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Jackrabbit official: Never promised there'd be no odor

The odor caused by Jackrabbit Family Farms keeps nosing its way into Davison County Commission meetings. Nearly 30 supporters of the rural Mount Vernon hog-raising facility crammed into the Davison County Commission Chambers on Tuesday in respons...

The odor caused by Jackrabbit Family Farms keeps nosing its way into Davison County Commission meetings.

Nearly 30 supporters of the rural Mount Vernon hog-raising facility crammed into the Davison County Commission Chambers on Tuesday in response to the most recent set of complaints from the farm's neighbors.

In early October, eight opponents of Jackrabbit Farms appeared before the commission to share their concerns that the odor caused by the farm's manure pits had yet to improve since opening in 2013.

In response to the continued opposition, shareholders, facility managers and supportive neighbors appeared before the commission to negate the claims that Jackrabbit Farms and the facility's management organization, Pipestone System, have not done enough reduce the farm's odor.

Shawn Simpson, vice president and general counsel for Pipestone System, was the first to respond to the opposition's claims that the facility's biofilters were not satisfactory.

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"We didn't make any promises that the facility was not going to have an odor from time to time," Simpson said. "That's not to say that we don't take measures and actions to mitigate those odors when we can."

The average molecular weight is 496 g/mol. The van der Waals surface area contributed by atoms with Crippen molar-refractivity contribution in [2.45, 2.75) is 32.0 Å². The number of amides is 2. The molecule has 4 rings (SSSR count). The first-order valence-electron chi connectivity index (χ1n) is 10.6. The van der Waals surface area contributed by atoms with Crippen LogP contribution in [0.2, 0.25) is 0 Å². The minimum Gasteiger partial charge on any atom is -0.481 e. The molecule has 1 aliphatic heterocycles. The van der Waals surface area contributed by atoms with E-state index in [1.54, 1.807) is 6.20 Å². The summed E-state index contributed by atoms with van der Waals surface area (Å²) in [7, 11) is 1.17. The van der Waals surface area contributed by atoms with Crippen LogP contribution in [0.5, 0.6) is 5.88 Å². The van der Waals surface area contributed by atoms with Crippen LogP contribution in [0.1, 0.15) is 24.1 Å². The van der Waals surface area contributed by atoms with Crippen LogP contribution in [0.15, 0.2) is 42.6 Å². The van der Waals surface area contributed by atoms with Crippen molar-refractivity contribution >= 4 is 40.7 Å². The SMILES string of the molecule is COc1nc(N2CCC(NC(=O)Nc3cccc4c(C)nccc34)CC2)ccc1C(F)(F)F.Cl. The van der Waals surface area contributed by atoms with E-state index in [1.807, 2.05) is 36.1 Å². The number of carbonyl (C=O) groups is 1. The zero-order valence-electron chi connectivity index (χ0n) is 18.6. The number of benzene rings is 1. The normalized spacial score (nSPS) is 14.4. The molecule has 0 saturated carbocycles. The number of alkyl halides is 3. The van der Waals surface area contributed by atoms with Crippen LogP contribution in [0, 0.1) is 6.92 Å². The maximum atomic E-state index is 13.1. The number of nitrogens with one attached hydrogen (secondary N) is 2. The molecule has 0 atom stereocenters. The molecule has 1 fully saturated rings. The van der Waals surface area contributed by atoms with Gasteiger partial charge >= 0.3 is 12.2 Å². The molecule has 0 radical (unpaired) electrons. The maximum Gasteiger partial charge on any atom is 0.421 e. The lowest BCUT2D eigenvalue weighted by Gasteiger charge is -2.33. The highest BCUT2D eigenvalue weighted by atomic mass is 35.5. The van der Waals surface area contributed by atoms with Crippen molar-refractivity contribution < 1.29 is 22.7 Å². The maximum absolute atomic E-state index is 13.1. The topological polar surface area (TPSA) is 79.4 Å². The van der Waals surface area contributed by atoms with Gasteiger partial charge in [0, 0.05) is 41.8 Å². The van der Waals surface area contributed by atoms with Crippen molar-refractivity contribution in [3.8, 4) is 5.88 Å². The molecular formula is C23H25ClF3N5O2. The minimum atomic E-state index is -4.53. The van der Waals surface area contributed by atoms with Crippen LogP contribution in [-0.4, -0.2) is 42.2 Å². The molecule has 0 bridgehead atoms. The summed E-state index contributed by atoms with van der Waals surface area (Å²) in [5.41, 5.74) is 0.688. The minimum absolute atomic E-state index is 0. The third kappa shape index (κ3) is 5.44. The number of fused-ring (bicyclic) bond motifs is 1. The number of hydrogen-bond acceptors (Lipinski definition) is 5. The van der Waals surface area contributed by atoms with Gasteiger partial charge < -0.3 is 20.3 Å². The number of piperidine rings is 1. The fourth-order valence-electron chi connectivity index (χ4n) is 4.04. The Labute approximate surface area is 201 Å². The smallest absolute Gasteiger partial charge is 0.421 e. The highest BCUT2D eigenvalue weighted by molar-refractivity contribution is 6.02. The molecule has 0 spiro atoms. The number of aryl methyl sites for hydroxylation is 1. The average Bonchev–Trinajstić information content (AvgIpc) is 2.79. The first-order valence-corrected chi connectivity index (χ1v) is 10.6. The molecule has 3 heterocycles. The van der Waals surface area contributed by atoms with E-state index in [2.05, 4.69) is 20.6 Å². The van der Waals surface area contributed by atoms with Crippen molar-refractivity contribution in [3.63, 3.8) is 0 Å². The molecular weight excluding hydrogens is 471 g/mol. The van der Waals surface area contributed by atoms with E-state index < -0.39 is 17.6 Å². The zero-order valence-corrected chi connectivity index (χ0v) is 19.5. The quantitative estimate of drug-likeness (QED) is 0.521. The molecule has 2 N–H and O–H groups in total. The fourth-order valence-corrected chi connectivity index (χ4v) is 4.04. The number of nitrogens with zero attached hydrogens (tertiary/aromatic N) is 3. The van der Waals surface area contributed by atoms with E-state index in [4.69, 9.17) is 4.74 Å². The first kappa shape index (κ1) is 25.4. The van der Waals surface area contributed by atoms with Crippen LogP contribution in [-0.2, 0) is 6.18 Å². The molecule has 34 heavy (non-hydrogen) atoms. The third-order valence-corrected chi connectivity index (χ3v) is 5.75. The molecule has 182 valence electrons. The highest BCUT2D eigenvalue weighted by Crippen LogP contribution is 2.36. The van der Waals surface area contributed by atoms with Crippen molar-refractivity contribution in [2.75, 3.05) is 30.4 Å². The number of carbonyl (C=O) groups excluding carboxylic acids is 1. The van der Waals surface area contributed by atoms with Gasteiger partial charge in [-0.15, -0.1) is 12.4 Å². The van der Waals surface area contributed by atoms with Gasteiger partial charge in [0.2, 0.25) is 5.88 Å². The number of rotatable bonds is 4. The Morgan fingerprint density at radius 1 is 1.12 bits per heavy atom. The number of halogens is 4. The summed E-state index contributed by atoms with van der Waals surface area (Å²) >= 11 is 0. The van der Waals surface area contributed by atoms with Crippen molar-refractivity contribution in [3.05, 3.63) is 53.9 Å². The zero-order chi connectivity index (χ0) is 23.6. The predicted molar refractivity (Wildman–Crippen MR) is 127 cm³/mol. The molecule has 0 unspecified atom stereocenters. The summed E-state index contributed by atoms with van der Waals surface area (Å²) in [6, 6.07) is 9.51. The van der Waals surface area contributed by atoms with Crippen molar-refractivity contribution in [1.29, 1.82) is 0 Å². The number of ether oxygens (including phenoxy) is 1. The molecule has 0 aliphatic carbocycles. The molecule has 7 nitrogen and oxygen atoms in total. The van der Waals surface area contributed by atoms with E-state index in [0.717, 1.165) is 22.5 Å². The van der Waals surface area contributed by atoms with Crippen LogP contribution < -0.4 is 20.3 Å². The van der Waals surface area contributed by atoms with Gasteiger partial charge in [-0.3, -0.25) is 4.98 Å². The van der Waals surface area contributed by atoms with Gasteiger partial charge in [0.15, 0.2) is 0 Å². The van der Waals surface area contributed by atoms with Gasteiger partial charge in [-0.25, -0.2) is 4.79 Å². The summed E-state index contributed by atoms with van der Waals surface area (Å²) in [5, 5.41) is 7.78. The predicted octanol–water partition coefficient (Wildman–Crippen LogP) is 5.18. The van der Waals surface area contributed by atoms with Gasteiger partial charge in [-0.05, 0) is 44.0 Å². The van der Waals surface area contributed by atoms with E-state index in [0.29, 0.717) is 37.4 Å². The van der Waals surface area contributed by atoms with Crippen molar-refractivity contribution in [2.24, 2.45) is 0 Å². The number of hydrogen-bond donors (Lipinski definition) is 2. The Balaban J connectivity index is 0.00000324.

Simpson told the commission that Pipestone System has committed nearly $100,000 in odor reduction, including the installation of biofilters and approximately $8,000 annually on manure pit additives.

Although Jackrabbit Farms is not obligated to reduce the odor, Simpson said, they are attempting to mitigate the smell out of respect to their neighbors.

Because Jackrabbit's attempts to reduce the smell have been unsuccessful in the eyes of their neighbors, Commission Denny Kiner is doing his homework to try to find a solution.

"We're here to try to make it better for our citizens," Kiner said.

To make life better for his fellow Davison County residents, Kiner has researched academic studies to see what similar facilities are doing for odor reduction. Kiner's research found that installation of an olfactometer is the first step.

An olfactometer measures the intensity of an odor in a specific area. This would offer Jackrabbit Farms and Pipestone System the ability to monitor the emissions of odors near the facility to determine if more work needs to be done to address what neighbors perceive as an issue.

It's creative steps such as the use of an olfactometer that Kiner believes could help make Jackrabbit Farms and Davison County a success story for other hog farms in South Dakota.

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"I think we need due diligence to do absolutely anything we can to reduce any potential problems that may arise in the future," Kiner said. "And if we were to do that, we'll be a shining example for the rest of the producers in the state."

Other business

During the regular meeting Tuesday, the commissioners:

• Approved a 7.9 percent increase for the 2016 health insurance rates.

• Held an executive session regarding personnel and increased wages for three Davison County Jail Sergeants. Connie Harr received an increase to $20.25 an hour and Ginger Faas and Tom Kulm received an increase to $19.75 per hour.

• Approved the Department of Equalization's hiring of Jon Horton as an assessor at the rate of $14 per hour.

• Acknowledged the volunteer work of James Schorzmann, who has driven the Disabled American Veterans van for more than 800 hours.

• Approved bills, accepted automatic supplements and approved a special dispensation to Tech Solutions to allow the company to work in the Davison County Courthouse on a backup battery system while the building is empty.

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